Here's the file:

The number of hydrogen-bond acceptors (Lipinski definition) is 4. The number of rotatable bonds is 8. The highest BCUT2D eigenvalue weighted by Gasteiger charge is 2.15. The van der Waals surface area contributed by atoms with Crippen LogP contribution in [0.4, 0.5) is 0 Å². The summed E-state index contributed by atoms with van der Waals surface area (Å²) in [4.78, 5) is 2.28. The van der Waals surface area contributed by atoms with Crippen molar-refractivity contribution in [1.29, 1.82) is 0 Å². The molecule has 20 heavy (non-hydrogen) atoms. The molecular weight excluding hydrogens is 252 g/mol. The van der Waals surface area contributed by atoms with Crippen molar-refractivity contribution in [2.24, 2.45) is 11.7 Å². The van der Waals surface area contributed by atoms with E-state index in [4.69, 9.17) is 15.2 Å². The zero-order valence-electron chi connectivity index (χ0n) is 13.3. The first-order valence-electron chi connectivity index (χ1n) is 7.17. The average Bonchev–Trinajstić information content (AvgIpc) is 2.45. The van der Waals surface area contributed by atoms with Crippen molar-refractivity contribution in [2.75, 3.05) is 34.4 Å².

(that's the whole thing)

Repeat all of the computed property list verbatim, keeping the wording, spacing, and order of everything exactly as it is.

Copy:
The number of hydrogen-bond acceptors (Lipinski definition) is 4. The number of rotatable bonds is 8. The highest BCUT2D eigenvalue weighted by Gasteiger charge is 2.15. The van der Waals surface area contributed by atoms with Crippen LogP contribution in [0.4, 0.5) is 0 Å². The summed E-state index contributed by atoms with van der Waals surface area (Å²) in [4.78, 5) is 2.28. The van der Waals surface area contributed by atoms with Crippen molar-refractivity contribution in [1.29, 1.82) is 0 Å². The molecule has 20 heavy (non-hydrogen) atoms. The molecular weight excluding hydrogens is 252 g/mol. The van der Waals surface area contributed by atoms with Crippen molar-refractivity contribution in [2.24, 2.45) is 11.7 Å². The van der Waals surface area contributed by atoms with E-state index in [4.69, 9.17) is 15.2 Å². The zero-order valence-electron chi connectivity index (χ0n) is 13.3. The first-order valence-electron chi connectivity index (χ1n) is 7.17. The average Bonchev–Trinajstić information content (AvgIpc) is 2.45. The van der Waals surface area contributed by atoms with Crippen molar-refractivity contribution in [2.75, 3.05) is 34.4 Å².